Tom Bagshaw - Canvas to pixels

“I never touched a computer until about ten years ago,” says Bath-based artist Tom Bagshaw. “Up until that point I was still very much a traditional artist – set in my ways with acrylic, pen, pencil and airbrush.” 

Then he encountered Painter and Wacom tablets. “That change my whole outlook on using computers in your workflow,” he says. “It allowed me to create work in a familiar way while cutting out the mess, shortening the time-span and easing delivery to clients.”


The graphics tablet is key, he says: “You can kind of get away with not using one for some types of work but for painting it’s such an intuitive way of working that if it didn’t exist, I just wouldn’t be working digitally.” 

Tom divides his work into two categories: ‘pure’ digital paintings, created almost entirely in Painter and others with painted elements but more graphic elements. However, he’ll also dip into ArtRage, Illustrator and 3D software “when the need arises”.

In his pure digital paintings, the Gothic colour schemes and solemn poses of his exquisite, sensual portraits are undercut with wit. Flashes of colour and extremely contemporary character design sometimes make it seem as though toys have escaped from a Japanese toyshop and are hiding out in a collection of Victorian photographs.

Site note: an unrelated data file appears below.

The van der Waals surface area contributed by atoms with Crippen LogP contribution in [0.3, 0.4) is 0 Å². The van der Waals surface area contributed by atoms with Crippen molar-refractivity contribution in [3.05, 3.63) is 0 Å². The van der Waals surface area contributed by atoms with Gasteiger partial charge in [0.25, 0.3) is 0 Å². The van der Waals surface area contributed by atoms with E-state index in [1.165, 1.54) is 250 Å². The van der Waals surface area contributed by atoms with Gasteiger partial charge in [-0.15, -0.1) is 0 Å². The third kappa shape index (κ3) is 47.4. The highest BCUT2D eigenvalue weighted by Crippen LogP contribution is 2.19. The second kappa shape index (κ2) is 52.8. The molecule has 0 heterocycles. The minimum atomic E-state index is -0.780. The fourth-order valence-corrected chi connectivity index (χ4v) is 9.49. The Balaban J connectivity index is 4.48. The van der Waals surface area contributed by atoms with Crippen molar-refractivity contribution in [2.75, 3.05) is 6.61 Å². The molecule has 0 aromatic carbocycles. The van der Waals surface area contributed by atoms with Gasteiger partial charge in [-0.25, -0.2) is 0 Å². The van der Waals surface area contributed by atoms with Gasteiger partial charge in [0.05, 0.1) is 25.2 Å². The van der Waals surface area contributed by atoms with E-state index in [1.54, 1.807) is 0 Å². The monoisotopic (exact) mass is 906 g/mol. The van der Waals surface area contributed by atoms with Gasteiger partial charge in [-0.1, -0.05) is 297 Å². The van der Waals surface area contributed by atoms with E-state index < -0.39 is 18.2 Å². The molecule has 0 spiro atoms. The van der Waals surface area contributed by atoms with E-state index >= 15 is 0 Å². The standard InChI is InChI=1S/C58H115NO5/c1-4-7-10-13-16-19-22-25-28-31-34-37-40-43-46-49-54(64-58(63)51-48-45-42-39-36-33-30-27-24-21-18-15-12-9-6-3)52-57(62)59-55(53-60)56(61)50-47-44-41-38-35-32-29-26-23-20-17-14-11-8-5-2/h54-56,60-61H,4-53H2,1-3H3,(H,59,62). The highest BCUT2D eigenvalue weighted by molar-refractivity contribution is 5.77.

“My favourite tool in Painter is the oil brushes,” says Tom. “Painter’s brushes are quite amazing and I have a lot of custom brushes that I employ, but I do come back to a small selection of oil brushes which I’ve saved with quite minimal custom settings and use them for pretty much everything I do.”

His mastery of digital brushes is indisputable, but he’s currently contemplating experimenting with older forms again. “I hadn’t even touched a paintbrush since I started working digitally,” he says, “but I created a traditional painting for my solo show recently and I’m looking at getting back into it again.”

 mostlywanted.com

Step by step: how Tom Bagshaw composes a painting




Working from a base sketch, Tom blocked out the basic face in ArtRage and worked up the fine details using the oil brushes in Painter. Then he painstakingly painted in the hair using layer masks and brush strokes in Photoshop, before layering gossamer-fine textures and brush strokes, set within more layer masks, for the clothing, all still in Photoshop.